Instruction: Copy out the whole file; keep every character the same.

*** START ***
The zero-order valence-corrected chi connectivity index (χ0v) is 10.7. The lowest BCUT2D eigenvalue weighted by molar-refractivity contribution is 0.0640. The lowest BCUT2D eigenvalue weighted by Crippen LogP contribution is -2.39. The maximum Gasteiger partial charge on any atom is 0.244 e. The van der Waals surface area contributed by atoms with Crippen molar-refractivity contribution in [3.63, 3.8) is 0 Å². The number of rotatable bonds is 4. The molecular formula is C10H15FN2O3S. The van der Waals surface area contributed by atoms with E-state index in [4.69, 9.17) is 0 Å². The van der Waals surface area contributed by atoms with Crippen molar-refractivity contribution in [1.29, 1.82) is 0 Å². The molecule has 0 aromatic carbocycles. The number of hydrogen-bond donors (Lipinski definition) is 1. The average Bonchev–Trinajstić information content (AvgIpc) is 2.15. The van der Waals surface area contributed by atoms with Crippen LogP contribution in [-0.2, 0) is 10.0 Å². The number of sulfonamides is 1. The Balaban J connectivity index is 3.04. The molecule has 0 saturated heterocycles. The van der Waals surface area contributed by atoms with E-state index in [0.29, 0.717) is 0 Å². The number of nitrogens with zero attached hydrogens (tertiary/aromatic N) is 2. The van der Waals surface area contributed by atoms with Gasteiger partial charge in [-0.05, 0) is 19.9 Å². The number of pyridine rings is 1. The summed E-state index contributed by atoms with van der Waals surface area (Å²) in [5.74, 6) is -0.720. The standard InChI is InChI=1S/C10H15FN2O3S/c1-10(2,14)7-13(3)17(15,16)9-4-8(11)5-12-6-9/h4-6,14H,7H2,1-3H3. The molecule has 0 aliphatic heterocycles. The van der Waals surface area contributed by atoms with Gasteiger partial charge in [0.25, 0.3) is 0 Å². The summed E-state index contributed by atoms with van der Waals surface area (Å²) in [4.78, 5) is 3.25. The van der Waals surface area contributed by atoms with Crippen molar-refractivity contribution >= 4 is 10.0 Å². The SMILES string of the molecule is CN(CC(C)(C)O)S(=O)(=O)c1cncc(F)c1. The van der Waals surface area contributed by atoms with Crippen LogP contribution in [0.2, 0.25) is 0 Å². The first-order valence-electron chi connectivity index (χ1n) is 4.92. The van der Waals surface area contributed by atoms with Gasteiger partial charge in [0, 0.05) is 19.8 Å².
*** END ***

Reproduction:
The zero-order valence-corrected chi connectivity index (χ0v) is 10.7. The lowest BCUT2D eigenvalue weighted by molar-refractivity contribution is 0.0640. The lowest BCUT2D eigenvalue weighted by Crippen LogP contribution is -2.39. The maximum Gasteiger partial charge on any atom is 0.244 e. The van der Waals surface area contributed by atoms with Crippen molar-refractivity contribution in [3.63, 3.8) is 0 Å². The number of rotatable bonds is 4. The molecular formula is C10H15FN2O3S. The van der Waals surface area contributed by atoms with E-state index in [4.69, 9.17) is 0 Å². The van der Waals surface area contributed by atoms with Crippen molar-refractivity contribution in [1.29, 1.82) is 0 Å². The molecule has 0 aromatic carbocycles. The number of hydrogen-bond donors (Lipinski definition) is 1. The average Bonchev–Trinajstić information content (AvgIpc) is 2.15. The van der Waals surface area contributed by atoms with Crippen LogP contribution in [-0.2, 0) is 10.0 Å². The number of sulfonamides is 1. The Balaban J connectivity index is 3.04. The molecule has 0 saturated heterocycles. The van der Waals surface area contributed by atoms with E-state index in [0.29, 0.717) is 0 Å². The number of nitrogens with zero attached hydrogens (tertiary/aromatic N) is 2. The van der Waals surface area contributed by atoms with Gasteiger partial charge in [-0.05, 0) is 19.9 Å². The number of pyridine rings is 1. The summed E-state index contributed by atoms with van der Waals surface area (Å²) in [5.74, 6) is -0.720. The standard InChI is InChI=1S/C10H15FN2O3S/c1-10(2,14)7-13(3)17(15,16)9-4-8(11)5-12-6-9/h4-6,14H,7H2,1-3H3. The molecule has 0 aliphatic heterocycles. The van der Waals surface area contributed by atoms with Gasteiger partial charge in [0.25, 0.3) is 0 Å². The summed E-state index contributed by atoms with van der Waals surface area (Å²) in [4.78, 5) is 3.25. The van der Waals surface area contributed by atoms with Crippen molar-refractivity contribution >= 4 is 10.0 Å². The SMILES string of the molecule is CN(CC(C)(C)O)S(=O)(=O)c1cncc(F)c1. The van der Waals surface area contributed by atoms with Crippen LogP contribution in [0.2, 0.25) is 0 Å². The first-order valence-electron chi connectivity index (χ1n) is 4.92. The van der Waals surface area contributed by atoms with Gasteiger partial charge in [0, 0.05) is 19.8 Å².